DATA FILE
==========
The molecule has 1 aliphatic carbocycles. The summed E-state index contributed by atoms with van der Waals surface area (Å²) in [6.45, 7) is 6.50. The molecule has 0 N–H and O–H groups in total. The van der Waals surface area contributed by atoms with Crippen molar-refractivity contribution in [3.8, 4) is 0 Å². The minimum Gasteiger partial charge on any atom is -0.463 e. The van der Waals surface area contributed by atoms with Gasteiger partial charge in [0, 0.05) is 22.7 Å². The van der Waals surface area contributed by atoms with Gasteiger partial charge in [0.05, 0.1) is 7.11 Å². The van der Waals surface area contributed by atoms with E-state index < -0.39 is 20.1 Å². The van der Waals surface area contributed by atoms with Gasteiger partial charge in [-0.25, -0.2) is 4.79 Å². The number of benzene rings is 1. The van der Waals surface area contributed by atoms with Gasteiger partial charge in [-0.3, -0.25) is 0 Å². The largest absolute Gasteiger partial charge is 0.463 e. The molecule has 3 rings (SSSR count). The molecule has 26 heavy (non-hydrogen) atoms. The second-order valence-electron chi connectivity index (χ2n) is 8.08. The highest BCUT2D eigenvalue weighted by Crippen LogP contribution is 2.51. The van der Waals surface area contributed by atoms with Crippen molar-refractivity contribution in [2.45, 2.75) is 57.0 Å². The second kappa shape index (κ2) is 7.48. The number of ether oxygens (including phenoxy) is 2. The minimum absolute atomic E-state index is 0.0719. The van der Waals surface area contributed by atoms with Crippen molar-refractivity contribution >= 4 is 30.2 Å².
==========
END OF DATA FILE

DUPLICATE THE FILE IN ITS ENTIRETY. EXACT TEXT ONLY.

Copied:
The molecule has 1 aliphatic carbocycles. The summed E-state index contributed by atoms with van der Waals surface area (Å²) in [6.45, 7) is 6.50. The molecule has 0 N–H and O–H groups in total. The van der Waals surface area contributed by atoms with Crippen molar-refractivity contribution in [3.8, 4) is 0 Å². The minimum Gasteiger partial charge on any atom is -0.463 e. The van der Waals surface area contributed by atoms with Gasteiger partial charge in [0, 0.05) is 22.7 Å². The van der Waals surface area contributed by atoms with Gasteiger partial charge in [0.05, 0.1) is 7.11 Å². The van der Waals surface area contributed by atoms with E-state index < -0.39 is 20.1 Å². The van der Waals surface area contributed by atoms with Gasteiger partial charge in [-0.25, -0.2) is 4.79 Å². The number of benzene rings is 1. The van der Waals surface area contributed by atoms with Gasteiger partial charge in [-0.3, -0.25) is 0 Å². The largest absolute Gasteiger partial charge is 0.463 e. The molecule has 3 rings (SSSR count). The molecule has 26 heavy (non-hydrogen) atoms. The second-order valence-electron chi connectivity index (χ2n) is 8.08. The highest BCUT2D eigenvalue weighted by Crippen LogP contribution is 2.51. The van der Waals surface area contributed by atoms with Crippen molar-refractivity contribution in [2.45, 2.75) is 57.0 Å². The second kappa shape index (κ2) is 7.48. The number of ether oxygens (including phenoxy) is 2. The minimum absolute atomic E-state index is 0.0719. The van der Waals surface area contributed by atoms with Crippen molar-refractivity contribution >= 4 is 30.2 Å².